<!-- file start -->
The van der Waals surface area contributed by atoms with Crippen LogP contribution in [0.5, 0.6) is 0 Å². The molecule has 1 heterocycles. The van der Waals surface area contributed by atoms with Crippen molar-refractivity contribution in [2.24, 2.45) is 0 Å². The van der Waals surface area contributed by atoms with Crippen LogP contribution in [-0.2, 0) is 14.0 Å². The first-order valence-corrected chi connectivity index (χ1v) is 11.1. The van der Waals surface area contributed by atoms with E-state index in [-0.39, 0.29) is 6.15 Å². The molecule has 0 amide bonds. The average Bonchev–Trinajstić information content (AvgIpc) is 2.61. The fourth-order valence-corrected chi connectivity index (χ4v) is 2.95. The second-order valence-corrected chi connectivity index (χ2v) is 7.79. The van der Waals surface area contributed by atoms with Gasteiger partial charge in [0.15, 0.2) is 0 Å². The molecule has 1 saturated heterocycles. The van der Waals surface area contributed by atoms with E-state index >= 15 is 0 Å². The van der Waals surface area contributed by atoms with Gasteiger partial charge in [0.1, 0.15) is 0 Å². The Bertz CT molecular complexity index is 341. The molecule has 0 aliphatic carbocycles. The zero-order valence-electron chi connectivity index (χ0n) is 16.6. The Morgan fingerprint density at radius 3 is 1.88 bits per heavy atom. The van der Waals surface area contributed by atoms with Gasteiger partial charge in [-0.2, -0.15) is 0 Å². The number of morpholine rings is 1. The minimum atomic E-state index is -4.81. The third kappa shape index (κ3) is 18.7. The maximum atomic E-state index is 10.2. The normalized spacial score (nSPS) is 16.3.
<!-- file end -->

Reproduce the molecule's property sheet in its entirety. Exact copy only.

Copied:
The van der Waals surface area contributed by atoms with Crippen LogP contribution in [0.5, 0.6) is 0 Å². The molecule has 1 heterocycles. The van der Waals surface area contributed by atoms with Crippen molar-refractivity contribution in [2.24, 2.45) is 0 Å². The van der Waals surface area contributed by atoms with Crippen LogP contribution in [-0.2, 0) is 14.0 Å². The first-order valence-corrected chi connectivity index (χ1v) is 11.1. The van der Waals surface area contributed by atoms with E-state index in [-0.39, 0.29) is 6.15 Å². The molecule has 0 amide bonds. The average Bonchev–Trinajstić information content (AvgIpc) is 2.61. The fourth-order valence-corrected chi connectivity index (χ4v) is 2.95. The second-order valence-corrected chi connectivity index (χ2v) is 7.79. The van der Waals surface area contributed by atoms with Gasteiger partial charge in [0.15, 0.2) is 0 Å². The molecule has 1 saturated heterocycles. The van der Waals surface area contributed by atoms with E-state index >= 15 is 0 Å². The van der Waals surface area contributed by atoms with Gasteiger partial charge in [0.1, 0.15) is 0 Å². The Bertz CT molecular complexity index is 341. The molecule has 0 aliphatic carbocycles. The zero-order valence-electron chi connectivity index (χ0n) is 16.6. The Morgan fingerprint density at radius 3 is 1.88 bits per heavy atom. The van der Waals surface area contributed by atoms with Gasteiger partial charge in [-0.2, -0.15) is 0 Å². The number of morpholine rings is 1. The minimum atomic E-state index is -4.81. The third kappa shape index (κ3) is 18.7. The maximum atomic E-state index is 10.2. The normalized spacial score (nSPS) is 16.3.